Getting Old Being Gold

(if you are viewing this via email, the website has a recording of this poem and commentary; click the title above)



When we suffer loss, people often reach for metaphor, supposing it will comfort: windows being opened, gold refined of dross. But the view out a window is sometimes bleak, and gold in finished form not always something we would seek.

In plain terms, one of the themes I keep returning to in my poetry is a sense of loss, and how to deal with it. I think of Paul’s claim

12 I know what it is to be in need, and I know what it is to have plenty. I have learned the secret of being content in any and every situation, whether well fed or hungry, whether living in plenty or in want. 13 I can do all this through him who gives me strength.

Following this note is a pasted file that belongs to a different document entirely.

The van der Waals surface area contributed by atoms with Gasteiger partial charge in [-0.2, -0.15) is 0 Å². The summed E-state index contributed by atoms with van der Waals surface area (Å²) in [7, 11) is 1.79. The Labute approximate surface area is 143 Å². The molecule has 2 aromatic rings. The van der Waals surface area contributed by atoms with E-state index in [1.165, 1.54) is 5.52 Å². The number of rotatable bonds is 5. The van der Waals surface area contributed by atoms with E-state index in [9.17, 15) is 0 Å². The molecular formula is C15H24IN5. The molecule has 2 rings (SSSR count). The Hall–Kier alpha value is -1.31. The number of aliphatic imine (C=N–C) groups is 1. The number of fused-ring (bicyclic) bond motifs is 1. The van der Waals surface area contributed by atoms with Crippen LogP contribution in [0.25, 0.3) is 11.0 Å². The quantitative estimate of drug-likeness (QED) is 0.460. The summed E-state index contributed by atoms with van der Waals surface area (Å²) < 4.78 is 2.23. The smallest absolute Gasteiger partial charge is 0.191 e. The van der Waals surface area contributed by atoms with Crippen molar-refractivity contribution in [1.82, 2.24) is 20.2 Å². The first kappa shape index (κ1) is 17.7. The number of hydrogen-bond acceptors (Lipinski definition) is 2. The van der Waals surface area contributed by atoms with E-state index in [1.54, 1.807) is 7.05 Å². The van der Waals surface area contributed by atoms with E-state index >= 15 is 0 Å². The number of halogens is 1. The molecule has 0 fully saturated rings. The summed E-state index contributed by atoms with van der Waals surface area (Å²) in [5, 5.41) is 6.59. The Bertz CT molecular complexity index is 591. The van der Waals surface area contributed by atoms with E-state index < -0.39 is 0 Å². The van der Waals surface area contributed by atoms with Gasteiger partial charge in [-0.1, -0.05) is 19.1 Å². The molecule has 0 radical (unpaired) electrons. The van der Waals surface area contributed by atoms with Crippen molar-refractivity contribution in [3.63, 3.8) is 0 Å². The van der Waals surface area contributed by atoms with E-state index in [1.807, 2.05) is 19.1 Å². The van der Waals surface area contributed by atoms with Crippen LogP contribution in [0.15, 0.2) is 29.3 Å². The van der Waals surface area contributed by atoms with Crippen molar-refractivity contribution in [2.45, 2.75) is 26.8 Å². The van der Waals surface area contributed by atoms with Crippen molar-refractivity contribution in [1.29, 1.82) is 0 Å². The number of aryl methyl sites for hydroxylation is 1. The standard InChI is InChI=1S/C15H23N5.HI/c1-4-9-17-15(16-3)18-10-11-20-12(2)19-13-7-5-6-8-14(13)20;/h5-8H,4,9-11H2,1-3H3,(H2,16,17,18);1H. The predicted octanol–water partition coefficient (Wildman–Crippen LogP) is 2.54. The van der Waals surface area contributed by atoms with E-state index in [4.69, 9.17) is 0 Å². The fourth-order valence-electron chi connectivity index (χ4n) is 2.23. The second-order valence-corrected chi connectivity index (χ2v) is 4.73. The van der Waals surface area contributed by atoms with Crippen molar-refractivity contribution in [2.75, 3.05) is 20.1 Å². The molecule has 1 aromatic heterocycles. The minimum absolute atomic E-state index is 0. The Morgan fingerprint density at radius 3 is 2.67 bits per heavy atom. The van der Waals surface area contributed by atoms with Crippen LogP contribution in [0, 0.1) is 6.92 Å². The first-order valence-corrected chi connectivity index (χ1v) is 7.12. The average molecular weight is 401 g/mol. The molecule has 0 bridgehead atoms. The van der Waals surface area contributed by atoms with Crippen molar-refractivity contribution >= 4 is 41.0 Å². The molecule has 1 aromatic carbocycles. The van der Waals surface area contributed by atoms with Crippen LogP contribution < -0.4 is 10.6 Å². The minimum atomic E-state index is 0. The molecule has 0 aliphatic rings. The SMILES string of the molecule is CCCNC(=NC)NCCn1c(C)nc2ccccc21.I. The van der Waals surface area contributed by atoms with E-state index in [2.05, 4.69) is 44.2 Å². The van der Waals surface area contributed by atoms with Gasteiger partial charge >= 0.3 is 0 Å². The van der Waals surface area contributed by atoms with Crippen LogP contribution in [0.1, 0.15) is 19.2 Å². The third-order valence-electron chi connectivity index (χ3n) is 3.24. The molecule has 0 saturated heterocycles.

Philippians 4:12,13

Paul isn’t self-sufficient. Jesus’ provision of strength comes at least partly through fellow believers. The immediate context of Paul’s claim seems to be his thankfulness for financial support from the church at Philippi. But in the rest of the letter to the Philippians, Paul mentions other kinds of support. Notice the words and phrases in chapter 2: encouragement, compassion, comfort, looking to the interests of others, concern, having mercy, sparing from sorrow.

How do we participate in this mutual encouragement? What I’m suggesting in the poem above is that it starts with acknowledging difficulties. In order for any of us to support others in their grieving or loss, we need to first acknowledge grief or loss in ourselves, and let others do the same.

(background image by Karn Badjatia on Pixabay)

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